Emergency Plan is Key to Safety of Sports Participants

NATA stresses organizations must rehearse plan, communications for each venue

DALLAS (Aug. 27, 2002) - It's no accident that most professional and university sports teams have medical personnel, emergency equipment and transportation on hand during sporting events. Members of the sports medicine team understand and accept the responsibility of providing emergency care and protecting their athletes from unusual but catastrophic injury. But do high schools, youth sports leagues, fitness centers and even junior colleges have similar emergency plans in place? “All coaches have a tremendous responsibility to make certain plans are in place to deal with any type of emergency,” says R.C. Slocum, head football coach at Texas A&M University. "Having a child’s safety in your hands is an awesome responsibility. We go into great detail in game plans. We must also make the same effort with regards to the participant’s well-being." The National Athletic Trainers' Association (NATA) makes these recommendations to any organization or institution that sponsors athletic activities or events in its "Emergency Planning in Athletics" position statement:

  1. Each organization or institution that sponsors athletic activities must develop and implement a written emergency plan
  2. The plan should be developed by organizational or institutional personnel in consultation with local emergency medical services (EMS)
  3. Personnel should be trained in CPR and/or automated external defibrillator (AED), first aid and prevention of disease transmission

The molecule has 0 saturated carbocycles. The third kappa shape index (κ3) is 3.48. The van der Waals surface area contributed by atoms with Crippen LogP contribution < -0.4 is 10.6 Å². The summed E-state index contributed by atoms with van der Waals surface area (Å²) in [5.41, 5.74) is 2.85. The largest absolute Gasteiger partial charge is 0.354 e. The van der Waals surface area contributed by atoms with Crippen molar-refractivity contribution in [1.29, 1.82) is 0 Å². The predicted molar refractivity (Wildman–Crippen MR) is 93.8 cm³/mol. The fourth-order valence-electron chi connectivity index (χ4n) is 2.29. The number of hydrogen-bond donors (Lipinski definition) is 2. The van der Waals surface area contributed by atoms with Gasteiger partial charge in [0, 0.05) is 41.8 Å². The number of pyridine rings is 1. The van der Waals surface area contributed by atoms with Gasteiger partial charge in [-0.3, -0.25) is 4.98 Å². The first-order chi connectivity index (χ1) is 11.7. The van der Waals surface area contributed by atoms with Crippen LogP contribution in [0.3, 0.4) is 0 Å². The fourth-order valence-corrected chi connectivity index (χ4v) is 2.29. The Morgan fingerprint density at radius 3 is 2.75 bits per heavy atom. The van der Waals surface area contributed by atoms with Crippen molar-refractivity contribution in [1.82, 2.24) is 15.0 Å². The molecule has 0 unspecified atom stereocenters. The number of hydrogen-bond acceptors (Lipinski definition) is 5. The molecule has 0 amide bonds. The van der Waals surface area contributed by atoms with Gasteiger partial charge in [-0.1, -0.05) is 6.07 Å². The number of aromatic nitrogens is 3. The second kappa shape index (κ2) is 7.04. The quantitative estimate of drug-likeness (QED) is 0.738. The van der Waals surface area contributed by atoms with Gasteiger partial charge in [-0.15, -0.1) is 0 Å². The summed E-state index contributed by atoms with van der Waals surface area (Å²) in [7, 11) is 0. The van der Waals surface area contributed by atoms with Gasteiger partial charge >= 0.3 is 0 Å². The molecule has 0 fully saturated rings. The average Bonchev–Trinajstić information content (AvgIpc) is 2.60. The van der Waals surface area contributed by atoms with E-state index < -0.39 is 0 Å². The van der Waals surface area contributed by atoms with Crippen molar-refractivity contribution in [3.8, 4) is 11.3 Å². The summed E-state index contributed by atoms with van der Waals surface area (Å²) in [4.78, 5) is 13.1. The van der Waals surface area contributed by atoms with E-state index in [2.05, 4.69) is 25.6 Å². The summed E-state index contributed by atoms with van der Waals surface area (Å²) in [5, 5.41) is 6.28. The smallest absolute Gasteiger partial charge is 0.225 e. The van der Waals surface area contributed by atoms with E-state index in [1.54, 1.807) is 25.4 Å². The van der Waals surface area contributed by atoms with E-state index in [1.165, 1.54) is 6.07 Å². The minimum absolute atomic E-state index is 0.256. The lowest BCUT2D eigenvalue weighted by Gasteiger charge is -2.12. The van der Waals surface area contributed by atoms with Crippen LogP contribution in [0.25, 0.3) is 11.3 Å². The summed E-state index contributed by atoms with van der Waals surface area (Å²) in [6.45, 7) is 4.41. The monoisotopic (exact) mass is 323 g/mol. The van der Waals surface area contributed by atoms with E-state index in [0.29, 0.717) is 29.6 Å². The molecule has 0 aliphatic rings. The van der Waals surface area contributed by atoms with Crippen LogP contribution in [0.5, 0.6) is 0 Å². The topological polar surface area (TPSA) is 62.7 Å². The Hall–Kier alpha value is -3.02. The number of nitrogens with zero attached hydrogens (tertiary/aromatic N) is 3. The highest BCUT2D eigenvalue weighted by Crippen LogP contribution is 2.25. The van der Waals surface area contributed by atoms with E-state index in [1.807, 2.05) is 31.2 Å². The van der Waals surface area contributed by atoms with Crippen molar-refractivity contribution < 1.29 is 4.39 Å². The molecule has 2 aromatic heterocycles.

4. Identify emergency equipment and its location
  5. Identify communication system and method
  6. Have a specific plan for each venue
  7. Identify personnel involved with execution of plan
  8. Identify who will document what happens during the emergency
  9. Rehearse plan annually

"We recognize that limb-threatening or life-threatening emergencies related to physical activity are unpredictable and generally effect a single person at a time," says Julie Max, MEd, ATC and president of NATA. "But as the U.S. population becomes more physically active, sports organizers are responsible for planning for unforeseen yet not totally unusual events. A structured, practiced emergency plan can mean the difference between life and death." For the complete position statement, visit www.nata.org/publications/otherpub/positionstatements.htm. Athletic training is recognized by the American Medical Association as an allied health care profession. Based in Dallas, the NATA is the voice for 30,000 member athletic trainers across the U.S. Its mission is to enhance the quality of health care for athletes and those engaged in physical activity, and to advance the profession of athletic training through education and research in the prevention, evaluation, management and rehabilitation of injuries. www.nata.org

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